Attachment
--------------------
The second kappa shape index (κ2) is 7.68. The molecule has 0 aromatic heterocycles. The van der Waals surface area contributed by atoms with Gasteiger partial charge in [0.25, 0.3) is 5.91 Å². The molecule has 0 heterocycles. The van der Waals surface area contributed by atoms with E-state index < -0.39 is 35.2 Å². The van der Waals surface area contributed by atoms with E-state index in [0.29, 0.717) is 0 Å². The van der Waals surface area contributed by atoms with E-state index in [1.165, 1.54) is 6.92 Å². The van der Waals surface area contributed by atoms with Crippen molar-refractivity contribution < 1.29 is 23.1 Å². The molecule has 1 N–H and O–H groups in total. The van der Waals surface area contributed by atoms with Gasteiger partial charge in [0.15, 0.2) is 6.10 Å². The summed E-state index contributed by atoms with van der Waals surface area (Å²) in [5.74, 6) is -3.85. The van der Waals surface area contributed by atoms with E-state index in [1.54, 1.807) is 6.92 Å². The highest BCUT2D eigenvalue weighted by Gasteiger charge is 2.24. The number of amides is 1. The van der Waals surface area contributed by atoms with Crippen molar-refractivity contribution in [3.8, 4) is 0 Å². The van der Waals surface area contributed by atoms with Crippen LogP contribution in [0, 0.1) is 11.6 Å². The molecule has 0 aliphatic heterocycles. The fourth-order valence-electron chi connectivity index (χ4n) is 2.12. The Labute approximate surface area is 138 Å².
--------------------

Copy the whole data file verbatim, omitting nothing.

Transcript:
The second kappa shape index (κ2) is 7.68. The molecule has 0 aromatic heterocycles. The van der Waals surface area contributed by atoms with Gasteiger partial charge in [0.25, 0.3) is 5.91 Å². The molecule has 0 heterocycles. The van der Waals surface area contributed by atoms with E-state index < -0.39 is 35.2 Å². The van der Waals surface area contributed by atoms with E-state index in [0.29, 0.717) is 0 Å². The van der Waals surface area contributed by atoms with E-state index in [1.165, 1.54) is 6.92 Å². The van der Waals surface area contributed by atoms with Crippen molar-refractivity contribution < 1.29 is 23.1 Å². The molecule has 1 N–H and O–H groups in total. The van der Waals surface area contributed by atoms with Gasteiger partial charge in [0.15, 0.2) is 6.10 Å². The summed E-state index contributed by atoms with van der Waals surface area (Å²) in [5.74, 6) is -3.85. The van der Waals surface area contributed by atoms with E-state index in [1.54, 1.807) is 6.92 Å². The highest BCUT2D eigenvalue weighted by Gasteiger charge is 2.24. The number of amides is 1. The van der Waals surface area contributed by atoms with Crippen molar-refractivity contribution in [3.8, 4) is 0 Å². The van der Waals surface area contributed by atoms with Crippen LogP contribution in [0, 0.1) is 11.6 Å². The molecule has 0 aliphatic heterocycles. The fourth-order valence-electron chi connectivity index (χ4n) is 2.12. The Labute approximate surface area is 138 Å².